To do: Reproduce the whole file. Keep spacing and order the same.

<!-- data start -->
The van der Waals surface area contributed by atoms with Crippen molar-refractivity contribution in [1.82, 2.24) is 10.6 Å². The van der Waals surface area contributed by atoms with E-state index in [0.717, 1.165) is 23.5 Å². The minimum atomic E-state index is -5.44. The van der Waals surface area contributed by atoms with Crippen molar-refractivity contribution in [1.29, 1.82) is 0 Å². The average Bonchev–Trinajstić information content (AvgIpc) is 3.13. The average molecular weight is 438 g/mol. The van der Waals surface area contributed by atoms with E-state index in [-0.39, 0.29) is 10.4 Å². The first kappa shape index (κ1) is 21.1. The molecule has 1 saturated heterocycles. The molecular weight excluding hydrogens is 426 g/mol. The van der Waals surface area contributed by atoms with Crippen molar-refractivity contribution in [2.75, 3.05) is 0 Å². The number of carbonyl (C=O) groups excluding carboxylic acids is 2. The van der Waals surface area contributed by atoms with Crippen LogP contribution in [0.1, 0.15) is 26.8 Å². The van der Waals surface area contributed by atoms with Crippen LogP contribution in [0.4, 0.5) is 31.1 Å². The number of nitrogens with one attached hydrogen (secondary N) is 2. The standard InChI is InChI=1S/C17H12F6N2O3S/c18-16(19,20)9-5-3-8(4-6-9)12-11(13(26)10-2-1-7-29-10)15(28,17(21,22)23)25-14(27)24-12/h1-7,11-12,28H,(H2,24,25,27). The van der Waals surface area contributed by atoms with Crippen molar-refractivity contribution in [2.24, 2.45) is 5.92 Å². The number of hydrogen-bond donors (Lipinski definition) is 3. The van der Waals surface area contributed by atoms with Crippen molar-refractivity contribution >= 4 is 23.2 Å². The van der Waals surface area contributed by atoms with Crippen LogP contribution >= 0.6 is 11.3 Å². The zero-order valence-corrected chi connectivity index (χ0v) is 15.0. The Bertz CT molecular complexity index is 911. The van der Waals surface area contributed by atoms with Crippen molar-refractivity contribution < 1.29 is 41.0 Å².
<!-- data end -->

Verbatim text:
The van der Waals surface area contributed by atoms with Crippen molar-refractivity contribution in [1.82, 2.24) is 10.6 Å². The van der Waals surface area contributed by atoms with E-state index in [0.717, 1.165) is 23.5 Å². The minimum atomic E-state index is -5.44. The van der Waals surface area contributed by atoms with Crippen molar-refractivity contribution in [1.29, 1.82) is 0 Å². The average Bonchev–Trinajstić information content (AvgIpc) is 3.13. The average molecular weight is 438 g/mol. The van der Waals surface area contributed by atoms with E-state index in [-0.39, 0.29) is 10.4 Å². The first kappa shape index (κ1) is 21.1. The molecule has 1 saturated heterocycles. The molecular weight excluding hydrogens is 426 g/mol. The van der Waals surface area contributed by atoms with Crippen molar-refractivity contribution in [2.75, 3.05) is 0 Å². The number of carbonyl (C=O) groups excluding carboxylic acids is 2. The van der Waals surface area contributed by atoms with Crippen LogP contribution in [0.1, 0.15) is 26.8 Å². The van der Waals surface area contributed by atoms with Crippen LogP contribution in [0.4, 0.5) is 31.1 Å². The number of nitrogens with one attached hydrogen (secondary N) is 2. The standard InChI is InChI=1S/C17H12F6N2O3S/c18-16(19,20)9-5-3-8(4-6-9)12-11(13(26)10-2-1-7-29-10)15(28,17(21,22)23)25-14(27)24-12/h1-7,11-12,28H,(H2,24,25,27). The van der Waals surface area contributed by atoms with Crippen molar-refractivity contribution in [2.24, 2.45) is 5.92 Å². The number of hydrogen-bond donors (Lipinski definition) is 3. The van der Waals surface area contributed by atoms with Crippen molar-refractivity contribution >= 4 is 23.2 Å². The van der Waals surface area contributed by atoms with Crippen LogP contribution >= 0.6 is 11.3 Å². The zero-order valence-corrected chi connectivity index (χ0v) is 15.0. The Bertz CT molecular complexity index is 911. The van der Waals surface area contributed by atoms with Crippen molar-refractivity contribution < 1.29 is 41.0 Å².